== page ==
Finally, some argue that the reliance on imports leaves America vulnerable to embargoes. But once oil leaves the territory of the oil producer market agents — not the producer — decide where the oil goes. Fears of producer blackmail are greatly overblown because oil producing economies are far less diversified than oil consuming economies. For example, 85 percent of Iran’s government revenue comes from the oil sector whereas only about 3 percent of U.S. disposable income is spent on oil and gas.7 Unilateral production cut-backs to achieve foreign policy goals would prove far more economically harmful to producers than to consumers.

Even if we think that prices for conventional energy are too low because they don’t account for environmental or national security externalities, governmental intervention to promote alternative energy sources would not be the best remedy. Better would be an explicit or implicit tax on conventional energy to get prices “right.” Correcting price signals allows the market rather than the government to pick industry winners.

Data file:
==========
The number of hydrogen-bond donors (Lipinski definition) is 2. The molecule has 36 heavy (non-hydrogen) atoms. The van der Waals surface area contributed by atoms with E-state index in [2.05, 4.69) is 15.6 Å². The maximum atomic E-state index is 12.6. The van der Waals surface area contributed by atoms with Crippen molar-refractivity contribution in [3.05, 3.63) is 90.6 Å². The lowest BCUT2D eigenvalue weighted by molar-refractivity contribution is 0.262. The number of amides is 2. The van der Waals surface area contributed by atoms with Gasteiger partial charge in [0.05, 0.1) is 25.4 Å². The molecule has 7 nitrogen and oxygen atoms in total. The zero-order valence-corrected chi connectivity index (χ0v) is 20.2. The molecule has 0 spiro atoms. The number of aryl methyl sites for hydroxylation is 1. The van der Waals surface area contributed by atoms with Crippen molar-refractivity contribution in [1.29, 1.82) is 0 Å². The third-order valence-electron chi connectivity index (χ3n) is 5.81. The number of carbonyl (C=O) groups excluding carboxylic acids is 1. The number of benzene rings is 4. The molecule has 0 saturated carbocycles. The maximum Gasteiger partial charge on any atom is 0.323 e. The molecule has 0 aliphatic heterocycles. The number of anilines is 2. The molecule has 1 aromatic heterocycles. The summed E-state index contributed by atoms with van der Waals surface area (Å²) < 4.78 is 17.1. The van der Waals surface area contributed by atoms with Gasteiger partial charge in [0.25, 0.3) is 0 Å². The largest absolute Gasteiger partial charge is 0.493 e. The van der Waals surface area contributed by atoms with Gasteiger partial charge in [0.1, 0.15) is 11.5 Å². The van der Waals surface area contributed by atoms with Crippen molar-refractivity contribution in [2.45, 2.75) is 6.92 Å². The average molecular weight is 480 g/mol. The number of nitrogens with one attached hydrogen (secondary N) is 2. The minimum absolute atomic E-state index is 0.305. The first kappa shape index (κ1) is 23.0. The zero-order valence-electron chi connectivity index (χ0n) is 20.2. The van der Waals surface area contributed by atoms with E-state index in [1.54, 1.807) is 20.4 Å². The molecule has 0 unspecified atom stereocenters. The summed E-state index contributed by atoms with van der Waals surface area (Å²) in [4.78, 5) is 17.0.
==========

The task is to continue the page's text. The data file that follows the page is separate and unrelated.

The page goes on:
Getting prices right would change the energy status quo but allow actors to find the best option through trial and error with their own money. We don’t know whether alternative fuels (solar or wind), better controls on existing fuels (clean coal), a different mix of existing fuels (more nuclear), or energy conservation is more cost effective, and thus markets rather than government should decide. And even if we were confident about such things given the current state of knowledge, allowing markets to sort through the choices allows for a rapid change in investment patterns should technology change. Markets respond more quickly and more efficiently to changing economic conditions than do political or regulatory bodies.